Contributed by Zach Huleatt, MPT
Adaptive seating is provided for students and children that require positioning support. How children are positioned while sitting can impact the use of their upper extremities for self-feeding and other activities, as well as positively affect children at risk for spinal deformity. This article points to studies that have sought to provide research evidence regarding the therapeutic and functional value of adaptive seating.
When taken in combination, there is growing support for the use of adaptive seating as an intervention. Several reviews of the evidence for adaptive seating intervention have been conducted over the past 10 years. A review published in 1995 showed limited support (8 studies met the eligibility requirements for review) for adaptive seating and called for further and more rigorous research.1 In a review published in 2005, Roxborough and Harris combined to look at the efficacy and effectiveness of physical therapy in promoting postural control in children with cerebral palsy.2 The results of their review demonstrated similar findings to the one published in 1995, yet also showed continued growth in the volume of evidence available.2
Similarly, Stavness reviewed studies that sought to determine the effect of pelvic positioning on upper extremity function.3 The results suggest that a forward or neutral pelvic position promotes a greater deal of function than a posterior tilt of the pelvis.3 This finding, however, is conflicted and appears to be based in part on the functional level of the subjects. For example, the work of McClenaghan and colleagues suggests that an anteriorly tilted position showed no benefit to subjects.4 More recently, Hadders-Algra et al demonstrated that the relationship between pelvic position and function differs, based on the level of involvement of the client.5 This finding helps to explain some of the discrepancies between previous studies.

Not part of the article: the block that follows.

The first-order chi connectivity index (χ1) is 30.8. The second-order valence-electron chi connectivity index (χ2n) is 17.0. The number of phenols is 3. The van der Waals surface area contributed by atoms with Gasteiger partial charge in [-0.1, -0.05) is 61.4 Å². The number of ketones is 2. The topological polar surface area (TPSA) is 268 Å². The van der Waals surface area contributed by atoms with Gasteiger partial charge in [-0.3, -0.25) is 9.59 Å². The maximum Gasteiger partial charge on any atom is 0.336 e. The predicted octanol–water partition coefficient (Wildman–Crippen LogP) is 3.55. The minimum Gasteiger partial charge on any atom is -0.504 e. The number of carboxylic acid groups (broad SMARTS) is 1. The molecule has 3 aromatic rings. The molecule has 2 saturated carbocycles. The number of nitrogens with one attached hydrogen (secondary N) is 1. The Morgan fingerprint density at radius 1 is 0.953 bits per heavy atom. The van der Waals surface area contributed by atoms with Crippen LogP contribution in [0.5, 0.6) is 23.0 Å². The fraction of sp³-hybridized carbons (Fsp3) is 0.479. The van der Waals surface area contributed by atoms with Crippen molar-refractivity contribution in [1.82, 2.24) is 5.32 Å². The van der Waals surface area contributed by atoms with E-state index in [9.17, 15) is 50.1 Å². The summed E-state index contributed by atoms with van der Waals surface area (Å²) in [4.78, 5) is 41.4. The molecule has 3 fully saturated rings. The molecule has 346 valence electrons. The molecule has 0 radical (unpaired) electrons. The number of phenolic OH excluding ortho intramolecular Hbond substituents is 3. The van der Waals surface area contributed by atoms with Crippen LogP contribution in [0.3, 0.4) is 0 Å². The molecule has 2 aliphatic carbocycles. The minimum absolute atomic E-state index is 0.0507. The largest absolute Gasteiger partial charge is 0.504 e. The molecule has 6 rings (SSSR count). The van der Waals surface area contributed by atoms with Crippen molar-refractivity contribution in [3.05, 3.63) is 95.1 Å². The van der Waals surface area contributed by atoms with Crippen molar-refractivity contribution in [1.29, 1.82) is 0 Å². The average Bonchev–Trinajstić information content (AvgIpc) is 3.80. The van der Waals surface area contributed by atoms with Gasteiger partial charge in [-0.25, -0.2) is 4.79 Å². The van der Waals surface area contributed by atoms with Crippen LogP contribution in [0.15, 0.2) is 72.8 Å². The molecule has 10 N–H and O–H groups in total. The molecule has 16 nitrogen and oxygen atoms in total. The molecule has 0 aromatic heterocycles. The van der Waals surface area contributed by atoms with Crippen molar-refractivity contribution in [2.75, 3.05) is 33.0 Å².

Support for Adaptive Chairs
What follows is a brief summary of some of the research that shows support for adaptive seating and active sitting.
Hulme looked at how adaptive seating increases or improves the perception of the amount or quality of social interaction, tracking, grasping, self-feeding, and positioning.6, 7 Caregivers were surveyed to collect the data. The results showed that adaptive seating had a positive impact. The work of Nwaobi and colleagues is important in that it underscores how adaptive seating promotes both health and function.8, 9 Holmes and colleagues demonstrated that, if applied correctly, adaptive seating can be used to promote correction of scoliosis in children with cerebral palsy.10 The work of Myhr and colleagues is significant in that it demonstrates that adaptive seating promoted function and postural control during use and prevents deterioration of the measured skill set over a period of five years.11
The research that exists, points to adaptive seating as something that promotes health and function. However, due to the variability of the population that requires adaptive seating, it is not responsible to create broad clinical guidelines based on the current evidence. Although strong evidence remains scarce, it appears that the body of evidence is gradually growing.2 The reader is encouraged to read the reviews mentioned above for a more thorough understanding of this topic.
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